John J. Curley, the man Allen Neuharth named last week to succeed him as chief executive officer of Gannett Co. Inc., has some experience taking over from media luminaries.

A dozen years ago, for example, Curley became Washington bureau chief, replacing Jack Germond, the political journalist who had symbolized Gannett in the power circles of Washington.

As some of those summoned to the Washington Hotel one evening in February 1974 remember it, Neuharth first chided those Germond left behind for concentrating too much on matters that drew yawns in small towns where Gannett owned newspapers -- i.e., politics, bureaucratic infighting, the insider scoops that so mesmerize Washingtonians.

Then he introduced Curley as their new boss, the one in charge of bringing them back to earth, back to their readers. It was the managerial equivalent of letting Curley sink or swim in a sea of fear and disillusionment.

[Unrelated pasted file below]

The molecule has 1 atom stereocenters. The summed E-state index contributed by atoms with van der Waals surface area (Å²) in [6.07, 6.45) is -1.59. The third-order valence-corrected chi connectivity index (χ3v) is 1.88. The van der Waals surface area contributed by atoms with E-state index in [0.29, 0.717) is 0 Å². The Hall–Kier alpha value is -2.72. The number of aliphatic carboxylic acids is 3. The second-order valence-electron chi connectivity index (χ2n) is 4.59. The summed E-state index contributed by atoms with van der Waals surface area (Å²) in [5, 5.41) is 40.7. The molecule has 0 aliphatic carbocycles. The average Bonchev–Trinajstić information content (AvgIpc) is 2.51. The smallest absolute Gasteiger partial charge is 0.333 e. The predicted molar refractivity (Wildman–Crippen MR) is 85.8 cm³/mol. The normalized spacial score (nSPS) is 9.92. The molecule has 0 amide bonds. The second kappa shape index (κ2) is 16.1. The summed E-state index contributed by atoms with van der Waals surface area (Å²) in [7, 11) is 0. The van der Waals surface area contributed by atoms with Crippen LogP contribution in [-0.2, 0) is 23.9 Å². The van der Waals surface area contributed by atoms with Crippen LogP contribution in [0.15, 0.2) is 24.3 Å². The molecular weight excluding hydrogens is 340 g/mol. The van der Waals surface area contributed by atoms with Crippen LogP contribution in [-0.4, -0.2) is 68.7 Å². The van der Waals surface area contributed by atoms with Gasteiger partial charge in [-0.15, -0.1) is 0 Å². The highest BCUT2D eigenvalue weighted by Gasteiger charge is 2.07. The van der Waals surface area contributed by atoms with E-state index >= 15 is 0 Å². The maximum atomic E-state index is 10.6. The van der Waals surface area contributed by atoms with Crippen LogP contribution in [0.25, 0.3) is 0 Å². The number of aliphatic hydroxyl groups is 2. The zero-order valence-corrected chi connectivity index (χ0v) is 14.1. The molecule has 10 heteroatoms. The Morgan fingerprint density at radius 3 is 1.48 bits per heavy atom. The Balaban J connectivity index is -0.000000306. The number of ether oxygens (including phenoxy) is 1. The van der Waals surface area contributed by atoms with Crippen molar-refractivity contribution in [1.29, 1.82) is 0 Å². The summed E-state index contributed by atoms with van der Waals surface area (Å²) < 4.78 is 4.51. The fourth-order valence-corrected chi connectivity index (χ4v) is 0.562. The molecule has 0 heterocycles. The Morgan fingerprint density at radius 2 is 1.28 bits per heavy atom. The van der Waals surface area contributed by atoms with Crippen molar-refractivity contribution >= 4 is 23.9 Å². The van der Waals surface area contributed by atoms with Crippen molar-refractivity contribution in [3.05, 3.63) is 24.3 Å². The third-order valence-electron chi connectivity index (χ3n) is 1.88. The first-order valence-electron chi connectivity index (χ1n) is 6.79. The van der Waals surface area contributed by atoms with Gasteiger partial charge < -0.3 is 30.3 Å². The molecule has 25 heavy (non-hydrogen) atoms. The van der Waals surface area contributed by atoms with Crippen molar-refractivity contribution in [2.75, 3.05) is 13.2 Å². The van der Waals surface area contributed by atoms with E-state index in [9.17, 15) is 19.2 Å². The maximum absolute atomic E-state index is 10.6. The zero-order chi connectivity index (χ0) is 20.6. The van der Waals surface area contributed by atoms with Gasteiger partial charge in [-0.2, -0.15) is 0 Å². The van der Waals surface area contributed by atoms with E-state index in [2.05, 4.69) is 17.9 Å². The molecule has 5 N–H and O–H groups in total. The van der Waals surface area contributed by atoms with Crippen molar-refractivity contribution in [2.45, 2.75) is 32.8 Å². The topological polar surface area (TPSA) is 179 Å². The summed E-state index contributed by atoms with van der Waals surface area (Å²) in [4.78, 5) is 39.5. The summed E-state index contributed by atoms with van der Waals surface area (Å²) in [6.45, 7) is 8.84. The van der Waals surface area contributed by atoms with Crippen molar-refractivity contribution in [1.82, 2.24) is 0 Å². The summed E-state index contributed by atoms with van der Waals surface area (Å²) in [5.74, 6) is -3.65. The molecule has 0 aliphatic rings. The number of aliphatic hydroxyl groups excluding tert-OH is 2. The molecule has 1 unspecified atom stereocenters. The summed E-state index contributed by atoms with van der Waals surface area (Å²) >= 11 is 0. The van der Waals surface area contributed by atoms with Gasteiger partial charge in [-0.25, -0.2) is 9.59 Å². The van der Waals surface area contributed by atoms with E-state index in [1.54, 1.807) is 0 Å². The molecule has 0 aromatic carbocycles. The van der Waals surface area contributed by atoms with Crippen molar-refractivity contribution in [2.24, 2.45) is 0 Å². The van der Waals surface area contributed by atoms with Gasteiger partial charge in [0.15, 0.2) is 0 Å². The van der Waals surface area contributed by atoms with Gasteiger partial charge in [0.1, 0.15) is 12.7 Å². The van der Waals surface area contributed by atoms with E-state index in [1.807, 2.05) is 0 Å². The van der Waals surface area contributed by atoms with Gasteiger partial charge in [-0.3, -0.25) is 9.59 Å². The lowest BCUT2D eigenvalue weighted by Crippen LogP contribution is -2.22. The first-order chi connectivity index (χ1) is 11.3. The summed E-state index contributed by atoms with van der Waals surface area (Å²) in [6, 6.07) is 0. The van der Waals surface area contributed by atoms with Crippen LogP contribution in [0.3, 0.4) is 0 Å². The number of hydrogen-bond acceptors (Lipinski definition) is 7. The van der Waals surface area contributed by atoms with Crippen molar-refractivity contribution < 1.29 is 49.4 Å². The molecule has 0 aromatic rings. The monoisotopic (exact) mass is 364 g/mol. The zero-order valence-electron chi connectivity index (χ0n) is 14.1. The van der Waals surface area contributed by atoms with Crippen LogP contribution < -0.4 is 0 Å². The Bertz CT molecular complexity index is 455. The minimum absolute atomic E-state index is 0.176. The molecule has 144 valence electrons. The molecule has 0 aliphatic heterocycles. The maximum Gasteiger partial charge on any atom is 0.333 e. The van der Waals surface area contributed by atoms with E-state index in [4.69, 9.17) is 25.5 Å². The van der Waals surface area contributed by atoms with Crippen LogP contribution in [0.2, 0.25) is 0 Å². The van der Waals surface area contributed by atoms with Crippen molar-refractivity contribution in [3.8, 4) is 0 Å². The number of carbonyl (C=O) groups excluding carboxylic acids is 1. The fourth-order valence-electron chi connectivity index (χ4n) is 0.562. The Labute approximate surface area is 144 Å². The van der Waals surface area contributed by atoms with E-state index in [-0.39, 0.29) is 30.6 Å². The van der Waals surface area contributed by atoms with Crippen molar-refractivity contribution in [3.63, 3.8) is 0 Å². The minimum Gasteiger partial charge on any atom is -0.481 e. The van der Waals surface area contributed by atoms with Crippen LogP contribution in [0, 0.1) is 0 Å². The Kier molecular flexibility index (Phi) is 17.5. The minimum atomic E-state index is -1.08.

By all accounts, Curley barely got wet.

"There was a great deal of regret about Jack leaving; that shook the hell out of everybody," said Don Campbell, national editor of Gannett News Service. "But Curley is a very likeable guy, and it came through that night when obviously people were raising their concerns about a whole lot of things. He has this way about him. He tends to allay your concerns very quickly."

John Curley, who operates from one of the USA Today executive offices in Rosslyn that stun a visitor with the high-rise, vistavision view of Washington and the Potomac, speaks in a low, reassuring voice. His accent at 47 still bears the traces of his youth in Easton, Pa., a town 72 miles west of New York City.